“Clients are looking for a more durable product,” says Lampe. “Porcelain tile is very common in bathrooms as well as kitchens, but we also see a lot of wood-look vinyl plank floors in kitchens because they hold up well to pet and family traffic.”


Because of the range of materials available and the advances in technology, homeowners can achieve durability and still get nearly any look they want. From contemporary to rustic, luxury to low-maintenance, nearly any specification can be met with most of the materials on the market.

For example, 12×12 tiles used to be the standard, no matter what material or look you were after. Today that’s not the case.

“Tile ranges in size from micro mosaics on up,” says Nichols. In fact, “on up” is the most popular these days. “The larger the tile, the more updated and contemporary a space will look,” she says. “Also, on the plus side, this means less grout.”

“With open plans, the larger format is definitely the most popular these days,” says Gersdorf. “Proportionally, those tiles work better in bigger spaces, but we’re seeing them throughout the house, really.”

Luxury vinyl tile (LVT) is another possibility that provides the look of one product and the durability of another. “LVT is less expensive than ceramic but comparable in appearance,” Walker says. “Some LVT products can even be grouted. There are options available whether you want the look of tile, wood, or other materials.”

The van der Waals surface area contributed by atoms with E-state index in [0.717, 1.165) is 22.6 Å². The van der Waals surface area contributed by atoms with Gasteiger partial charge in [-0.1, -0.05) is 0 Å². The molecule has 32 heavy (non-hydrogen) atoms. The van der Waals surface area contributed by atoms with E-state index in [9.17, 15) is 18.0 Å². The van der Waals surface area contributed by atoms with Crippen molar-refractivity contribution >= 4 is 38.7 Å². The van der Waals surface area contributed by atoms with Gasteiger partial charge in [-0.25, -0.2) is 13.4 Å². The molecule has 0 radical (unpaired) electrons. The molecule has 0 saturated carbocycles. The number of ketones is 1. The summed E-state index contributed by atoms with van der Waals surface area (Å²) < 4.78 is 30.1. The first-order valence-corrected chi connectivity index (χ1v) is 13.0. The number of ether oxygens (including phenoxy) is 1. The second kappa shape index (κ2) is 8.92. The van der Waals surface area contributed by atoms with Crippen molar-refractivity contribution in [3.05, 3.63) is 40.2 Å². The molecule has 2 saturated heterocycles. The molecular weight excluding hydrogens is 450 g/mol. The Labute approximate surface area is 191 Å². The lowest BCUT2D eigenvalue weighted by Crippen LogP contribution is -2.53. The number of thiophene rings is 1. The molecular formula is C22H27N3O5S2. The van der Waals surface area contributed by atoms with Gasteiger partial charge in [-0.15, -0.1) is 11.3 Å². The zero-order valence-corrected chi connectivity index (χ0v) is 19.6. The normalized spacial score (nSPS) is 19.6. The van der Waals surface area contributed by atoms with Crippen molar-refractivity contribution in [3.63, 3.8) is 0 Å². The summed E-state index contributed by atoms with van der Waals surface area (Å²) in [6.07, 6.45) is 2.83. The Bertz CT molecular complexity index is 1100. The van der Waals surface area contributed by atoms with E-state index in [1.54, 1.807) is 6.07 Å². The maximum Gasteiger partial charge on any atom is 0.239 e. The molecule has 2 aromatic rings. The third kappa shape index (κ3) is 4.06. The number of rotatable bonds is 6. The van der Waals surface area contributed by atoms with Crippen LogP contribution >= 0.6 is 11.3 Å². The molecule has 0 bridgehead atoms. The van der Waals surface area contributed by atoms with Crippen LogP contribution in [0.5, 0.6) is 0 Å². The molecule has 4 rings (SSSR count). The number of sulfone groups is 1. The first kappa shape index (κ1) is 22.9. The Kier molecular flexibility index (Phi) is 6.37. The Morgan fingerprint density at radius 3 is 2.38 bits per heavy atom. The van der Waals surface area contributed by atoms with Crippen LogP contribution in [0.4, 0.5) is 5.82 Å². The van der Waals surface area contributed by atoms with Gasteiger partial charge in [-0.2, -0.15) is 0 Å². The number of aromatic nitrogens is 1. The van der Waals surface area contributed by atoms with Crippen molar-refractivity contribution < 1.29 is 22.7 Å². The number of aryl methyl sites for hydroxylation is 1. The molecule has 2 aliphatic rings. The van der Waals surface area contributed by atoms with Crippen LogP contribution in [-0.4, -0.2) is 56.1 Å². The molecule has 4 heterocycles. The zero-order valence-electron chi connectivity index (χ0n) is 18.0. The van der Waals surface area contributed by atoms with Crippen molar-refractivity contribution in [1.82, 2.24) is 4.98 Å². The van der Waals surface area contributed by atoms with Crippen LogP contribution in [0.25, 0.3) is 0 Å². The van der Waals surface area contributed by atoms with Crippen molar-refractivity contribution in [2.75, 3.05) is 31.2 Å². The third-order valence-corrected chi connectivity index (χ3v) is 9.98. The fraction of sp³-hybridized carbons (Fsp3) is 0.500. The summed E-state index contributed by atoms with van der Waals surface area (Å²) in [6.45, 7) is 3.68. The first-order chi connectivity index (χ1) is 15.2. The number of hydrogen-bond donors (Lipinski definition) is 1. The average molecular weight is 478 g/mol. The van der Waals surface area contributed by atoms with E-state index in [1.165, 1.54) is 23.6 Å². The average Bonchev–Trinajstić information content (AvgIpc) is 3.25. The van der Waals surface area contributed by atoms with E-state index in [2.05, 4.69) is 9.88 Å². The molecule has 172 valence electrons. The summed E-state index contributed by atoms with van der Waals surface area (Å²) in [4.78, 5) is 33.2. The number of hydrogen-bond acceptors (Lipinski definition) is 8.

Another advantage to the various tile products is their compatibility with radiant heating systems.

“We primarily install these in kitchens and baths, where homeowners are more likely to be barefoot. But we’ve used them in master suites, especially if they’re located over the garage, where radiant heating can be added without having to rework the home’s entire heating system,” Walker says.

“Different heating systems are available for different flooring materials of course,” Gersdorf says. “But homeowners are more apt to use radiant heating with ceramic since it tends to feel cold to the feet.”


Because the possibilities are virtually unlimited, today’s trends more closely reflect homeowners’ style preferences. “You don’t have to limit your design choices to a particular material anymore. Luxury vinyls, ceramics, planks all come in a variety of looks that fit homeowners’ tastes,” says Gersdorf.